The next few days I plan to blog concerning some of the themes we pushed while in Brazil. Perspectives, but of course ever so close to the truth!! The context for what we shared was a land that has seen so much church growth, yet still has very high levels of corruption and occult, and the time we were there was a very divisive time of the presidential election. It also followed on the back of suggesting a few posts ago that misogyny is one of the strongholds that needs to be repented of and broken. The concept of ‘digging’ down to foundations has been with us for a while and that will also contribute to the content of these posts.
Interpreting the Bible… so many principles in hermeneutics, a main one being to discover the author’s intended meaning. That seems pretty clear, but… what if God intended a ‘hidden’ meaning that only I could discern (not totally serious about that suggestion, but maybe the point is there could be more to the text than the author initially meant). Then there is an element of reader interpretation. Reading the Bible in a second language is always interesting, phrases sound different and provoke new ideas. This experience makes me more open to fresh readings from the text.
These posts will mix background thinking, understanding of Scripture with some of the practical outworking. Not always an easy read but hopefully rewarding.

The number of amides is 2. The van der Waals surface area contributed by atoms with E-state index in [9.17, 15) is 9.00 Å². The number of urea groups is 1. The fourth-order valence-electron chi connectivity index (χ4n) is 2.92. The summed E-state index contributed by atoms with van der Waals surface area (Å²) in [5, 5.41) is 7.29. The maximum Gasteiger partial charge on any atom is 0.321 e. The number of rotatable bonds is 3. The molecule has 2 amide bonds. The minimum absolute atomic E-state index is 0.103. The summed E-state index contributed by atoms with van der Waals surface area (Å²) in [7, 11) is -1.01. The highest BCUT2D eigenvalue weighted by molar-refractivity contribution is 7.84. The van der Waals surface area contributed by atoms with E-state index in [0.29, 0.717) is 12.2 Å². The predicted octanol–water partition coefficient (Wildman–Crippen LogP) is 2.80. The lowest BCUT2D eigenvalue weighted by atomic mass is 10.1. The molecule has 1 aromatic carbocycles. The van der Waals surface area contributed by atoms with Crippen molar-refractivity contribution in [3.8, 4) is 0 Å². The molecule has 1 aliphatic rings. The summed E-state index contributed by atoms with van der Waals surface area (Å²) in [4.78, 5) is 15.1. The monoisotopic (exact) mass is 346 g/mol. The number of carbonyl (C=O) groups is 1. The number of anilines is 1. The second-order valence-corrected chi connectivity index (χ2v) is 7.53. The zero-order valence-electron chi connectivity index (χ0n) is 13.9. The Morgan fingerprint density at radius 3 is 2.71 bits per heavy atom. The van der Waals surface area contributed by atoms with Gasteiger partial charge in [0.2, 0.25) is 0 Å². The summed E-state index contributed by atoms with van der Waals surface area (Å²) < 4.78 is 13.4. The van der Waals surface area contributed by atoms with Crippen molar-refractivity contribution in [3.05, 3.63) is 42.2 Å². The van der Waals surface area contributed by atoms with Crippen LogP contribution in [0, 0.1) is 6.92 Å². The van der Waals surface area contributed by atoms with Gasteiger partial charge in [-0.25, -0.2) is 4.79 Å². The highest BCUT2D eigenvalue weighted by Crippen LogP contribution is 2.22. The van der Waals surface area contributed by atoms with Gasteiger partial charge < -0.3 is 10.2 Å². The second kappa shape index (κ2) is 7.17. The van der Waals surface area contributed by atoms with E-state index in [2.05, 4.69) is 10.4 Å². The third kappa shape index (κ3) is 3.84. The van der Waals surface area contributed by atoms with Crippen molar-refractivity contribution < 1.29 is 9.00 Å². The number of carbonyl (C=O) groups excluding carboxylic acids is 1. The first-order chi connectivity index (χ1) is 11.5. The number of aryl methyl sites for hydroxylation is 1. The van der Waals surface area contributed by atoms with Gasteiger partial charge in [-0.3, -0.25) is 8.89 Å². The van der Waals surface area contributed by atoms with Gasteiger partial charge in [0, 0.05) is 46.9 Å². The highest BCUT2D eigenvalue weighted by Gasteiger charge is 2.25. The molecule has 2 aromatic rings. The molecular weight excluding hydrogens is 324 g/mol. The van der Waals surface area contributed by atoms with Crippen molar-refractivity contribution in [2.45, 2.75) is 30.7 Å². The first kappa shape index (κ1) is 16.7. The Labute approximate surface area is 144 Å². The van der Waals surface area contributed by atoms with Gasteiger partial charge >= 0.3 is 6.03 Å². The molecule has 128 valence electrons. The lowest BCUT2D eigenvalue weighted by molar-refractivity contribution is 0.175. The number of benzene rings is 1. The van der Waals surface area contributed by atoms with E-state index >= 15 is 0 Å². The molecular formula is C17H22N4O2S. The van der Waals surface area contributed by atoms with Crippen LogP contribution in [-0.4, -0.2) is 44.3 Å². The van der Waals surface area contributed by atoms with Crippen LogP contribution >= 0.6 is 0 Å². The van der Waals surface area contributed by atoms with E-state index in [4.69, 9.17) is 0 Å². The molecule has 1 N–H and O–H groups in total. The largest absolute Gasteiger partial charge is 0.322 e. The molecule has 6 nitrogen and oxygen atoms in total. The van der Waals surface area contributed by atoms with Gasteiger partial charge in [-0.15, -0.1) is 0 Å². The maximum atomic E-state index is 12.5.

Getting ready for Brazil
Gayle came to Brazil with a desire to see space be made for the feminine voice, not simply to gain agreement with a theological tick of ‘the Bible agrees’, but that the deep masculine (and at times misogynist) structures be challenged. There can be agreement at a theoretical level and yet no space be made for the voice of the feminine. Discussions and dialogue can be done in such a way that the feminine (and this is not simply restricted to the ‘female’) voice is not heard.
In Spain there are some great examples of the feminisation of politics. Ada Colau and Manuela Carmena being the mayoresses of Barcelona and Madrid respectively have taken approaches that are not confrontational but dialogual based on respect and listening to one another. In Brazil, however, the feminist movements have mainly positioned themselves aggressively in opposition to the status quo and to men. It was difficult to get a perspective into the various settings, but the meal table was the place where room was made and ground taken, and from there we were able to sow into the more public settings.
This aspect of the voice of, and space for, the feminine, did not simply sit there by itself but as the push was to dig into the deeper layers what began to unfold was a group of ideas that seemed to interlink. A little out there, but in the lead up to the trip Gayle had an encounter with the angel of Cádiz called Gadir, and she came with us to Brazil. There is a long background to this but our first encounter with her was in connection to the release of the young woman of Cádiz / Spain. In recent days Cádiz has been undergoing some ongoing excavations and being one of the oldest continually inhabited cities with an ancient history, we realised that her partnership was the release of the feminine and this would be accomplished by some serious digging.